Good communication with your stakeholders or interested parties during a crisis is fundamental to an effective crisis response and managing your business’ reputation. Although there are well-documented examples where social media content has amplified or even precipitated incidents, its speed and reach mean it also provides a powerful new channel for disseminating information, gauging reaction or spreading your message in the aftermath of a crisis.
With over 500 million active Tweeters and more than 900 million Facebook users worldwide, it is essential to understand the potential impact of social media on outside perceptions of your organisation. Here are some useful points to consider when integrating social media into your crisis communications plan.
1: HAVE A PLAN
Think how many times you’ve conducted a bomb drill, fire evacuation or rehearsed for a tangible crisis. Like it or not, social media is now an integral part of life and business. If you use any aspects of this channel, ensure it is included in your Crisis Communications Plan and rehearsed to trouble-shoot any pitfalls. Ask yourself the following questions:
- Do you know who specifically ‘owns’ your organisational Twitter account?
- Have you ever rehearsed your use of social media?
- Do you have an established protocol?
- Do you have a catalogue of pre-agreed Tweets/ blogs/ Facebook updates at hand to inform your customers or other stakeholders when the time comes?
- Do the right people have the log in details?
Be clear about what your company policies are on the use of social media, and be sure they are understood by all your staff.
2: LOOK, LISTEN, REACT
During an incident it is considered best practice to nominate an individual to monitor social networks, regardless of whether you actively engage in social media or not. Monitoring social media can teach you a lot about the public’s perception, providing a new stream of real-time information to support decision-making and inform responses – through either traditional media or social media if you have an active engagement strategy. Even if you do not proactively engage, you must have the capability to monitor it. Popular free tools such as Tweetdeck, Hootsuite and Google News Alerts make this a straightforward first step.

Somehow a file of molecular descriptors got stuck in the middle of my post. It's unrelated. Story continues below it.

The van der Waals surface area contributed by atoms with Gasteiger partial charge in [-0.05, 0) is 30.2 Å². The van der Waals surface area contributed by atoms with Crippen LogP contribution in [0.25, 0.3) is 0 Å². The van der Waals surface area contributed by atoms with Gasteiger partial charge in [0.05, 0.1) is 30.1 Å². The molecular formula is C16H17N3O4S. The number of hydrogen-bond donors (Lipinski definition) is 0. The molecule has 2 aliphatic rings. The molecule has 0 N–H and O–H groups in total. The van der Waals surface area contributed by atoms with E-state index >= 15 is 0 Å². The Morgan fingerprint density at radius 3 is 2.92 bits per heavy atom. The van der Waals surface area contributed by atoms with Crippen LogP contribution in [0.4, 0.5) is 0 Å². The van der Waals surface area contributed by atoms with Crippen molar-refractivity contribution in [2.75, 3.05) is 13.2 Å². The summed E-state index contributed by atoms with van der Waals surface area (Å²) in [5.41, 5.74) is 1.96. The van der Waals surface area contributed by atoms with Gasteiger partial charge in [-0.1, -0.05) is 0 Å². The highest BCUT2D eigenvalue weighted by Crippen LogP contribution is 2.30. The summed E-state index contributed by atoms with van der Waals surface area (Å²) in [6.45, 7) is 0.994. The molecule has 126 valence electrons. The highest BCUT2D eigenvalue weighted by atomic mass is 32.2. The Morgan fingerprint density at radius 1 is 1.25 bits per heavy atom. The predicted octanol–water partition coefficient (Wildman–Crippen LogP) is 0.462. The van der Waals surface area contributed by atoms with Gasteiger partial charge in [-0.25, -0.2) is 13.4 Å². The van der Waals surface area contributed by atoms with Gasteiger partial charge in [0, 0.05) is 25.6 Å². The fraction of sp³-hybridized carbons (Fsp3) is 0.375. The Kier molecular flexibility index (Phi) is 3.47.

3: BE CONSIDERED
It is essential that you maintain control during a crisis, never tweet in panic or anger. If you choose a social media channel to communicate with the blogosphere, for example, remember that this is your brand ‘speaking’ to your customers and other interested people. In your capacity as a participant, ensure you represent your organisation in a considered and measured manner, but adapt your style to the more informal language.
4: BE CONSISTENT
During any crisis, the Holy Grail of crisis communications is to have one consistent, coordinated message. In the event of an incident, all social media business-as-usual should be put on hold and a Social Media Guru (or small, close-working team of experts depending on the size of the organisation and/or incident) should be nominated to coordinate every media output you decide to use, to ensure there is one consistent message. This person or team should work in close proximity to the broader communications team for advice and approval.
5: BE PROACTIVE
The rise of this ‘new’ media has provided everyone with a voice. Just as you would aim to be proactive with the mainstream press, do the same with the social media ‘press’ and, in an appropriate fashion, get them on your side. Companies and organisations can benefit hugely from the positive ability of the social networks to disseminate key messages in support of their crisis response and benefit from the speed and reach of these channels. Engage with the public where possible, and if they have genuine problems or enquiries, try and answer them or steer them to a helpline or useful source of information. The more of the public you have on your side the more support you will have. If you do not provide the online population with information, they might do as the press sometimes do, and either find someone who will provide information in your place or simply speculate.
Social media allows communication amongst individuals and groups on a totally new level, through the sheer speed of dissemination, the numbers it can reach and the imaginations it can capture. It allows people experiencing an event to report it (and their perceptions of what is being reported) as it happens.
Actively launching into the social realm is not going to be the right course of action for every organisation, but actively considering how to approach this channel in your crisis management planning is highly recommended.
More broadly, even if the decision is against active social media engagement, you can still benefit from the utility of information that social media provides. It can be a powerful means of communicating with consumers, protagonists or detractors; or equally, a powerful source of information to develop a “from the coal-face” understanding of a situation.